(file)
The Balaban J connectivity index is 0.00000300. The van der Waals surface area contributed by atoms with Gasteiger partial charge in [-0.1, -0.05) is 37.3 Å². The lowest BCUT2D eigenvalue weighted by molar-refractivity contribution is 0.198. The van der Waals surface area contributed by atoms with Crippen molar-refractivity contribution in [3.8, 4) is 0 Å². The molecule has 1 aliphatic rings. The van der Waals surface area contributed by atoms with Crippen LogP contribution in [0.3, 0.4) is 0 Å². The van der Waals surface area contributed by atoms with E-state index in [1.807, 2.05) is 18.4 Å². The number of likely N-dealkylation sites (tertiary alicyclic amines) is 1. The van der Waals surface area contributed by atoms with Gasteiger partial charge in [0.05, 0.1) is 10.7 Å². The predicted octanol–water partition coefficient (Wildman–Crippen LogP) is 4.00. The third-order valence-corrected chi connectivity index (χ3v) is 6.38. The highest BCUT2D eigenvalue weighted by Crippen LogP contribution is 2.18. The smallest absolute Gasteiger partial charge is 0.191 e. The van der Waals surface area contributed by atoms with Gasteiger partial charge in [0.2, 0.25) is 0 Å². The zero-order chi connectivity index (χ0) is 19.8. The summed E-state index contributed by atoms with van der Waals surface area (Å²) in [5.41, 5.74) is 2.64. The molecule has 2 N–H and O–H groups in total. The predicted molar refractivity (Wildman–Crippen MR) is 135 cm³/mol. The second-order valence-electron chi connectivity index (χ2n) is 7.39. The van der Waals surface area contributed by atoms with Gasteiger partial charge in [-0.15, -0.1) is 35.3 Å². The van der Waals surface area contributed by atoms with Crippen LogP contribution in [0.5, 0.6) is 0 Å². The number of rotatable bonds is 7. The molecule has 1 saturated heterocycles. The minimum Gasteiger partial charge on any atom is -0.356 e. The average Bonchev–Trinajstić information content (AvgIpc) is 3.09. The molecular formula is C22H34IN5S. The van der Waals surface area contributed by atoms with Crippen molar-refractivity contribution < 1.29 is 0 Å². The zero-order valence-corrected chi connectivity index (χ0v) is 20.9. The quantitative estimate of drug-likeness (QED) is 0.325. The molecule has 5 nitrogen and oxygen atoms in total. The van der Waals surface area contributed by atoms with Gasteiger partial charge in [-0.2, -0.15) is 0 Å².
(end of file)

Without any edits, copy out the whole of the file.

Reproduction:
The Balaban J connectivity index is 0.00000300. The van der Waals surface area contributed by atoms with Gasteiger partial charge in [-0.1, -0.05) is 37.3 Å². The lowest BCUT2D eigenvalue weighted by molar-refractivity contribution is 0.198. The van der Waals surface area contributed by atoms with Crippen molar-refractivity contribution in [3.8, 4) is 0 Å². The molecule has 1 aliphatic rings. The van der Waals surface area contributed by atoms with Crippen LogP contribution in [0.3, 0.4) is 0 Å². The van der Waals surface area contributed by atoms with E-state index in [1.807, 2.05) is 18.4 Å². The number of likely N-dealkylation sites (tertiary alicyclic amines) is 1. The van der Waals surface area contributed by atoms with Gasteiger partial charge in [0.05, 0.1) is 10.7 Å². The predicted octanol–water partition coefficient (Wildman–Crippen LogP) is 4.00. The third-order valence-corrected chi connectivity index (χ3v) is 6.38. The highest BCUT2D eigenvalue weighted by Crippen LogP contribution is 2.18. The smallest absolute Gasteiger partial charge is 0.191 e. The van der Waals surface area contributed by atoms with Gasteiger partial charge in [0.2, 0.25) is 0 Å². The zero-order chi connectivity index (χ0) is 19.8. The summed E-state index contributed by atoms with van der Waals surface area (Å²) in [5.41, 5.74) is 2.64. The molecule has 2 N–H and O–H groups in total. The predicted molar refractivity (Wildman–Crippen MR) is 135 cm³/mol. The second-order valence-electron chi connectivity index (χ2n) is 7.39. The van der Waals surface area contributed by atoms with Gasteiger partial charge in [-0.15, -0.1) is 35.3 Å². The van der Waals surface area contributed by atoms with Crippen LogP contribution in [0.5, 0.6) is 0 Å². The number of rotatable bonds is 7. The molecule has 1 saturated heterocycles. The minimum Gasteiger partial charge on any atom is -0.356 e. The average Bonchev–Trinajstić information content (AvgIpc) is 3.09. The molecular formula is C22H34IN5S. The van der Waals surface area contributed by atoms with Crippen molar-refractivity contribution < 1.29 is 0 Å². The zero-order valence-corrected chi connectivity index (χ0v) is 20.9. The quantitative estimate of drug-likeness (QED) is 0.325. The molecule has 5 nitrogen and oxygen atoms in total. The van der Waals surface area contributed by atoms with Gasteiger partial charge in [-0.2, -0.15) is 0 Å².